JPMorgan and the politics of financial reform

@CNNMoney May 12, 2012: 9:24 PM ET
Does Mitt Romney have a JPMorgan problem?

President Obama and Mitt Romney have very different ideas about financial regulation.

NEW YORK (CNNMoney) -- Wall Street reform has not been a huge topic on the campaign trail thus far, largely because every Republican candidate agreed that the financial regulations enshrined in Dodd-Frank should be repealed.

But as Mitt Romney and President Barack Obama begin the general election campaign in earnest, the issue of how best to prevent another financial crisis has the potential to move to the fore of the political discussion.

Any movement in that direction was accelerated Thursday as JPMorgan Chase (JPM, Fortune 500), thought to be one of the soundest banks in the country, revealed that it had suffered trading losses of $2 billion.

The source of the loss, CEO Jamie Dimon revealed, was a series of massive bets placed by the bank via credit default swaps, the same class of derivatives that wrecked havoc in 2008.

Almost immediately, advocates for more government regulation of banks cited the trades as evidence that JPMorgan was making an end-around the Volcker Rule.

That rule, a part of the Dodd-Frank Wall Street reform law passed in response to the financial crisis, aims to ban risky trading by banks for their own profit, sometimes referred to as proprietary trading.

The rule has not yet been implemented, and banks have spent millions of dollars lobbying against it, which they view as cumbersome and excessive.

The lobbying battle has largely pitted Republicans against Democrats, and now, the behind-the-scenes action may well move onto the campaign trail.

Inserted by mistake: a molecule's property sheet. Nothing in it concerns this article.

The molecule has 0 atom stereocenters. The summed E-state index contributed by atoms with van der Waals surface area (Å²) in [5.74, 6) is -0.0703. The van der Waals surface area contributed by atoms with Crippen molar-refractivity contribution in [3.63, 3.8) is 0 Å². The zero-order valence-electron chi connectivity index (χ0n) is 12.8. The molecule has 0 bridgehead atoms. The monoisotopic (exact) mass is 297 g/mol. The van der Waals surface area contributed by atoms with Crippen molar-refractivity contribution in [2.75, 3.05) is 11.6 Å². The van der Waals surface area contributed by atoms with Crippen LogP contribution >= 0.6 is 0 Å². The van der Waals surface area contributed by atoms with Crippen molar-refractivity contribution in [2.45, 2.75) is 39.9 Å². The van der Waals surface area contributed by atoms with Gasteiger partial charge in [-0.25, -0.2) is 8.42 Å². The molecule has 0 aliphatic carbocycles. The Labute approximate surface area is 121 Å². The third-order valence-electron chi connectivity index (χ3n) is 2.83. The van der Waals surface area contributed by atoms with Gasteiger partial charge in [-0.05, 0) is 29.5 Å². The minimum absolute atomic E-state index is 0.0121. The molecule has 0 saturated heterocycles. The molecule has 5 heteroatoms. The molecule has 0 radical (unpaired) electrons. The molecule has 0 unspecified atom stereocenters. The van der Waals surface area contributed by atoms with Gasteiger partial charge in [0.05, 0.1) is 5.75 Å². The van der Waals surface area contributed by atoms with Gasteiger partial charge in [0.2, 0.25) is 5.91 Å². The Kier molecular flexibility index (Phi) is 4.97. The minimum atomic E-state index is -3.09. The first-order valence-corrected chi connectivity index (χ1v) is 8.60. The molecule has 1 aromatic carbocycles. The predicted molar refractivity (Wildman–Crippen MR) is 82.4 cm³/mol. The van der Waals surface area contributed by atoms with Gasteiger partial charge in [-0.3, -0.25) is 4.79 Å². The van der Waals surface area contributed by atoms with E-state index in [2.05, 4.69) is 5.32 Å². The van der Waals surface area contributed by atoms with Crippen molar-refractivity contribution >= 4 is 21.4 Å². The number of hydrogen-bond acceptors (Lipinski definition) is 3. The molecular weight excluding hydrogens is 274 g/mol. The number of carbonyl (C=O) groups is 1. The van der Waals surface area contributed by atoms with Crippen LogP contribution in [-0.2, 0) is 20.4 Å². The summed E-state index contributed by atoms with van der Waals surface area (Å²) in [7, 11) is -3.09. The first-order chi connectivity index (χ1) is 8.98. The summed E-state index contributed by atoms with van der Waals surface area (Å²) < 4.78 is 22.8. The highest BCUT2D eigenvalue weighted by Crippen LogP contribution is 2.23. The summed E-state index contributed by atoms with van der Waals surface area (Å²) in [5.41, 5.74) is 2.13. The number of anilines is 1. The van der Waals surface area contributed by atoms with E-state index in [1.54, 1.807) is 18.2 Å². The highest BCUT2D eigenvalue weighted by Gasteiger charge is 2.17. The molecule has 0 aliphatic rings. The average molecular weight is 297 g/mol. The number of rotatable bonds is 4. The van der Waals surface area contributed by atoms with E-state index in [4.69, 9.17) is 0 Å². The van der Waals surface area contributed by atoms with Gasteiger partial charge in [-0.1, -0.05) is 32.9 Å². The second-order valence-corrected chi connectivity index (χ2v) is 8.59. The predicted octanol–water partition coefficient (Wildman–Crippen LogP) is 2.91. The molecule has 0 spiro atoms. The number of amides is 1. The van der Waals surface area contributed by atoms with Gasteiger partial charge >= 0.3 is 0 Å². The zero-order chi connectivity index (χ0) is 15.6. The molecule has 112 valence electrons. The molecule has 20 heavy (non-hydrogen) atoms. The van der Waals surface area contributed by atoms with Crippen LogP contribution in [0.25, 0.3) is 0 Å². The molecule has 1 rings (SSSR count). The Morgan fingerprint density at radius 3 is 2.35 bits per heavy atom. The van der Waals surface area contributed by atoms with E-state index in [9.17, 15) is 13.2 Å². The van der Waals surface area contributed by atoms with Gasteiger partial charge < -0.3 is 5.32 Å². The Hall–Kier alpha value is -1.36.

On Saturday, Massachusetts Democratic Senate candidate Elizabeth Warren pointed out that Dimon also is a board member of the New York Fed, where he advises on oversight of the financial industry. Warren, founder of the Consumer Financial Protection Bureau, said Dimon should resign from his post at the New York Fed to "send a signal" that Wall Street understands more accountability is needed.

Meanwhile, the Obama campaign was strangely silent during the day on Friday, but hit back after the market closed, saying that eliminating Dodd-Frank would be "reckless."

Responding to the JPMorgan episode, the Romney campaign said in a statement that it "demonstrates the importance of oversight and transparency in the derivatives market."

Romney has been very critical of Dodd-Frank throughout the campaign, arguing that it represents a heavy-handed approach that gives extraordinary power "to the same agencies that had failed to prevent the financial crisis."

He has made clear that he would repeal the law, although his position on what should replace it is less clear. In his official campaign literature, Romney says that some Dodd-Frank provisions have merit.

"Greater transparency for inter-bank relationships, enhanced capital requirements, and provisions to address new forms of complex financial transactions are all necessary elements of effective financial reform," Romney said.

Asked for more detail about the candidate's plans for replacing Dodd-Frank, a Romney official pointed to examples of his calls for the regulation of "liar loans" and subprime mortgages.

It's not clear what Romney would do about other areas of policy that were dramatically altered by Dodd-Frank, an extremely complex piece of legislation that addressed the regulation of non-bank financial institutions, created a mechanism for winding down large firms that fail, and reorganized the regulatory agencies.

The lack of details may prove to be a positive for Romney. Should Wall Street regulation become a major campaign issue, he will largely be able to fill in the gaps as issues arise.

The approach of the Obama administration, which touts Dodd-Frank as one of its signature policy accomplishments, is more clear, and inflexible.

Obama is likely to argue that a return to pre-crisis law is unacceptable, and any move to repeal Dodd-Frank would endanger hard-won reforms that are the only protections against another financial crisis.

"The law promotes transparency, limits the types of risky investments that can be made with deposits insured by federal taxpayers, and prevents investment losses at one bank from threatening the whole financial system," Obama campaign spokeswoman Lis Smith said in a statement. To top of page

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